RBS now at the College
The Ralph Bunche Society (RBS) was established in 2006 to honor Bunche’s vision and his achievements. It gives college students of underrepresented social, racial and ethnic groups the opportunity to develop personal and professional leadership skills. RBS at the College is the newest of the eight existent chapters of this organization.
One of the most influential American contributors to the United Nations, Ralph Bunche obtained international recognition for his work as U.N. chief mediator during the Arab-Israeli conflict in 1949 and became the first person of color to receive the Nobel Peace Prize in 1950.
Bunche also played a prominent role in the establishment of the U.N. Declaration of Human Rights and mediated peace agreements in the war-torn regions of Kashmir, Congo and Yemen.
Students gathered in the Diamond building for a preliminary information session that marked the launch of the RBS’ chapter at the College on Thursday, October 7.
Associate Professor of Government and RBS Faculty Advisor Walter Hatch is excited about RBS’ potential to “raise awareness about international affairs among Colby students” and “[bridge] a divide between US students from underrepresented groups and international students.” Both groups are “natural allies,” he said, hoping RBS will give them the opportunity to come together to discuss global affairs.
RBS’ focus on international affairs and international leadership is unique, setting it apart from other multicultural groups on campus.
The Colby chapter is funded by the Goldfarb Center and the Phelps Stokes organization, which works to establish Ralph Bunche Societies on college campuses across the country.
To promote cultural awareness and develop global citizens, RBS provides its members with a variety of resources. They offer foreign language training, mini-grants, internships, opportunities for study abroad and a space to discuss international and multicultural affairs.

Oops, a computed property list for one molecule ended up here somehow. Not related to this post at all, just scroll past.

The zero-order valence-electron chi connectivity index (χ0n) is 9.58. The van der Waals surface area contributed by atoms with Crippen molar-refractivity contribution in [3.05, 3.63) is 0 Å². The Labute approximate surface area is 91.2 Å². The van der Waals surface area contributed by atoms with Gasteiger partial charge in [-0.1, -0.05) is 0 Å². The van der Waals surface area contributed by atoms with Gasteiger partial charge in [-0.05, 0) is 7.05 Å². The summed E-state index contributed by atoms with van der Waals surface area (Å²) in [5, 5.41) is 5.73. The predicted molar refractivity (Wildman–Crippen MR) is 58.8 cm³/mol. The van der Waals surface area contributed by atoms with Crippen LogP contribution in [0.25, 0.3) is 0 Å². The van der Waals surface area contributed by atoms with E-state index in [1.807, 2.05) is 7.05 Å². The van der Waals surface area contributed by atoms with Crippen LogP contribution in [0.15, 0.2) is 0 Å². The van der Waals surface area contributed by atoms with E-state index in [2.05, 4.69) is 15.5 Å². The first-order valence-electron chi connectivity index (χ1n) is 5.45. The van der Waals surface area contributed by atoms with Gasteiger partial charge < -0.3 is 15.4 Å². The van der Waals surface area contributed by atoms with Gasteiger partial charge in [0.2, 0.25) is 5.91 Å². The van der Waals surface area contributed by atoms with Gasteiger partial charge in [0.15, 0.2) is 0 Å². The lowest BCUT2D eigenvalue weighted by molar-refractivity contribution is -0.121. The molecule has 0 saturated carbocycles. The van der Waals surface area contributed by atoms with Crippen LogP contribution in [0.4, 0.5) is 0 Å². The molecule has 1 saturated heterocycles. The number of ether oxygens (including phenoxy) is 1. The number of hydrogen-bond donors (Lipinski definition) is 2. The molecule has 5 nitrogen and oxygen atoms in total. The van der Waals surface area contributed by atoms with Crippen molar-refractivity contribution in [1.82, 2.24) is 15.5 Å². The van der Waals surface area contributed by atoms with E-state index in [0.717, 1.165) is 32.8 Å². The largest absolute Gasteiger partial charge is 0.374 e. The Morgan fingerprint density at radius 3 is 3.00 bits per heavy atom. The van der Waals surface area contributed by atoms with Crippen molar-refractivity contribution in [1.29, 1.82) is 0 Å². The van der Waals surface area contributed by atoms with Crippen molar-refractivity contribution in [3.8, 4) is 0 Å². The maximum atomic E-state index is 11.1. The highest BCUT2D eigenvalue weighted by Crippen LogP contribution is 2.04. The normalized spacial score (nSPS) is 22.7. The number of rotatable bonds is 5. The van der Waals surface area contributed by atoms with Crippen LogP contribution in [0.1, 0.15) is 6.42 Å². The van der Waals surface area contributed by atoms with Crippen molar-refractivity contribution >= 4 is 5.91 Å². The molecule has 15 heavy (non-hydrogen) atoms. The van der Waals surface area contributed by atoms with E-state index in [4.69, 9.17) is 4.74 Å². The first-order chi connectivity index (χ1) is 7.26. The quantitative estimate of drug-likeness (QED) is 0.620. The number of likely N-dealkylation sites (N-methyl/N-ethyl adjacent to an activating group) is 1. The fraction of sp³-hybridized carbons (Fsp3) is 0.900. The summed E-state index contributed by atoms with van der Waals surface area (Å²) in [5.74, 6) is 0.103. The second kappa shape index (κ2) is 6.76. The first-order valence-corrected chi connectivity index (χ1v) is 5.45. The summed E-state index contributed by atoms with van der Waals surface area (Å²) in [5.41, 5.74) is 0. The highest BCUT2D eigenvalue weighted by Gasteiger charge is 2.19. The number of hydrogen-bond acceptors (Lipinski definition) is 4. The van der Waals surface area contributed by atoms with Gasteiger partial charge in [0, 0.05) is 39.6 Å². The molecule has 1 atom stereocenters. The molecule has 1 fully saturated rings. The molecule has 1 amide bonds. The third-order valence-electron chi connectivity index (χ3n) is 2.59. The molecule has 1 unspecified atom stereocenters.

The organization is student-led. “It will really depend on who steps forward and what kind of vision and energy they bring to the game,” Hatch said. Though only half a dozen students came to the information session, Hatch also received emails from several others who were unable to attend but who were eager to express their interest and commitment. “There seems to be a lot of enthusiasm,” he said.
In addition to organizing another informational meeting this semester, RBS plans to invite Johnnie Carson, President Obama's Assistant Secretary of State for African Affairs, to speak with students at Colby.
For Hatch, RBS is part of a greater effort to involve students interested in issues of political and social concern. “I’d really like to bring more students of color, more female students, more gay and lesbian students, more working class students, into the broader discussion about how to address the biggest issues of our time—issues like global poverty, climate change, transnational terrorism and human rights. RBS gives me another opportunity to engage students on these issues,” he stated.
Students looking to get involved with the Ralph Bunche Society on campus should contact Hatch or the Assistant Dean of Students and RBS Administrative Liaison Joe Atkins.